Texas – Home Security System Scam

Posted by on Jun 7, 2016 in | 0 comments

Scam Wire Forum Forums USA – South West Business Texas – Home Security System Scam

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    The Provocateur

    Home Security Scam - Texas - Scam WireAUSTIN, Texas—If you live in a home, chances are you have talked to a sales representative eager to sell you cleaning supplies, cosmetics or magazine subscriptions. This summer, Better Business Bureau serving Central, Coastal, Southwest Texas and the Permian Basin advises you to be on guard the next time a sales representative knocks on your door.

    During the spring and summer months, home security systems or alarm businesses hire traveling sales agents to go door-to-door, according to the Federal Trade Commission (FTC). In some cases, these sales representatives will use high-pressure or deceptive sales tactics to get potential customers to buy expensive home security systems or equipment.

    According to the Texas Attorney General, under Texas law, a door-to-door seller must advise you verbally and in writing that you have a right to cancel the sale within three days. The sales representative must also give you a contract or receipt stating the date of the sale, the name and address of the merchant and a statement of your right to cancel the contract, which includes the address where you send your cancellation notice.

    Unfortunately, scammers have also been known to pose as home security sales representatives. These scammers are after your personal and financial information, or they may be casing your home for a potential burglary. Summer is an active time for this type of activity because many residents are home during the day to answer the door.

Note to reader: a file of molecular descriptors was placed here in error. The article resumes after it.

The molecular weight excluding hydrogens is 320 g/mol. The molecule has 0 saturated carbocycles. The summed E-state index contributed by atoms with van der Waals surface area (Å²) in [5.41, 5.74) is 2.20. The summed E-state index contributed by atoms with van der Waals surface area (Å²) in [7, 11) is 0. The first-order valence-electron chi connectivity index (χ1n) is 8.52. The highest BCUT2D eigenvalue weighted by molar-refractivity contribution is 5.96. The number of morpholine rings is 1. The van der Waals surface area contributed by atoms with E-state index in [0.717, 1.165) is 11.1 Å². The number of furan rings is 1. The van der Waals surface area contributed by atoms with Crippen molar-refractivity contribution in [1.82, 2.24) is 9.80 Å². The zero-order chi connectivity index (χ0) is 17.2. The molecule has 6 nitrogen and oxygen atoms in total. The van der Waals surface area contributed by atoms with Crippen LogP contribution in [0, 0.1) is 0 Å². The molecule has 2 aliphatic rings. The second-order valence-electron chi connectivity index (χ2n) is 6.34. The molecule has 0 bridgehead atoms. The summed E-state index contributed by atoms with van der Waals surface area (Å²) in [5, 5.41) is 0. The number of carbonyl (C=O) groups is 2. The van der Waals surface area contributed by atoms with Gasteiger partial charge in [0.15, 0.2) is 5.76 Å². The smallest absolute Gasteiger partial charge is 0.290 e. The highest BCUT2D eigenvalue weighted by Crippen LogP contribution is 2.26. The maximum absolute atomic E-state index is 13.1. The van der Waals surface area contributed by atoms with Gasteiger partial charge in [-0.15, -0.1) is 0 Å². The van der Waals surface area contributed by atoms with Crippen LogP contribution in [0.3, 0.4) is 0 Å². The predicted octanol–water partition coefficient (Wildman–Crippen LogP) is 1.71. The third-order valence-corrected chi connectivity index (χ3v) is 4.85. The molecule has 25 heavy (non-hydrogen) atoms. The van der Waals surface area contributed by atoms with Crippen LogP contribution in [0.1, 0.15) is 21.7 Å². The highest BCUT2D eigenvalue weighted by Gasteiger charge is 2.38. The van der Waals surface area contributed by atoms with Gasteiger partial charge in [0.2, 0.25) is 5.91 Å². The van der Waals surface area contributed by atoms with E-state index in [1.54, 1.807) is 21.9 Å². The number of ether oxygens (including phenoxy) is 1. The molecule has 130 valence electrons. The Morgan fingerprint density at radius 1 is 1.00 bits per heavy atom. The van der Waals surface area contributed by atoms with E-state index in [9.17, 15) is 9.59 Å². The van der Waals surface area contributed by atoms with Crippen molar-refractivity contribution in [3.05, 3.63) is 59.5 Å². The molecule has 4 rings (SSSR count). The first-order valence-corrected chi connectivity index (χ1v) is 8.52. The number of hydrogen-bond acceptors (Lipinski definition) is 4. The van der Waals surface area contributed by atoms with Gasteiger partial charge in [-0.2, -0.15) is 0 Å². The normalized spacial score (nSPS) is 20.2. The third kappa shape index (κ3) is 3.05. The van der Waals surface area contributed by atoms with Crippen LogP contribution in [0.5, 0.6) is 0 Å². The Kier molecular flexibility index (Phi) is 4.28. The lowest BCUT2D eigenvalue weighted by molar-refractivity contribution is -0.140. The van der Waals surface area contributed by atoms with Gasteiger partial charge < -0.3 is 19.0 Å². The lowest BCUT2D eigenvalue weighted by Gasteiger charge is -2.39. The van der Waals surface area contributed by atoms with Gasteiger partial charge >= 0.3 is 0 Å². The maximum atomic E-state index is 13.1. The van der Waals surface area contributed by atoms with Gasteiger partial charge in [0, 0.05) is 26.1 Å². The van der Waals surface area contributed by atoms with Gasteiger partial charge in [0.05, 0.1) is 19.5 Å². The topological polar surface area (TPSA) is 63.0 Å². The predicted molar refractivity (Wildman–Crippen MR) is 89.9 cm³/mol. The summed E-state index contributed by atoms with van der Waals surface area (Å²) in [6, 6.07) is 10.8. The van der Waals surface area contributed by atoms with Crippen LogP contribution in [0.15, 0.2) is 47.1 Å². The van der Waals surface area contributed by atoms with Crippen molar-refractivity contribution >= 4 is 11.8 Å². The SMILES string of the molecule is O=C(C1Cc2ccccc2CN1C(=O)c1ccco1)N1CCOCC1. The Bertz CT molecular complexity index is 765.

If a sales representative comes to your door, your BBB advises the following:

    • Know who you are buying from. Before you open your door or let anyone into your home, ask to see a photo ID, business card and some proof of the business they’re representing. Also, ask for a physical address and for local references.
    • Do your research. Look up the business online and get references from your friends, family, neighbors or from the company’s current clients. For a business you can trust, check out BBB’s Accredited Business directory at checkbbb.org.
    • Resist pressure to “buy now.” One sign of a security system scam is a sales representative that may pressure their way into your home and then refuse to leave. Don’t be pressured to take advantage of a time-sensitive offer, like “once in a lifetime” or “today only.” Instead, do some comparison shopping and take time to decide whether you want the product being sold.
    • Get written estimates. A reputable business won’t try to sell you anything before completing a professional assessment of your needs and layout of your home. Ask plenty of questions, and find out who will perform the installation and monitor the system. Some businesses subcontract work to a third party. Remember, don’t let anyone who hasn’t made an appointment into your home. If an estimation or installation needs to be done, call the business directly to make an appointment.
    • Know your rights. The Texas Business & Commerce Code states that you have three days to cancel a contract for goods or services sold to you, regardless of whether you have received the goods or services. This “cooling-off rule” only applies to transactions made at someone’s home or at a seller’s temporary location. Keep your receipt or contract and a copy of your cancellation notice. Remember, you are not obligated to return goods to the seller until you have recovered either your money or your agreement to pay money.

    Link to original article…

    Are You Signing Up for a Home Security Scam?

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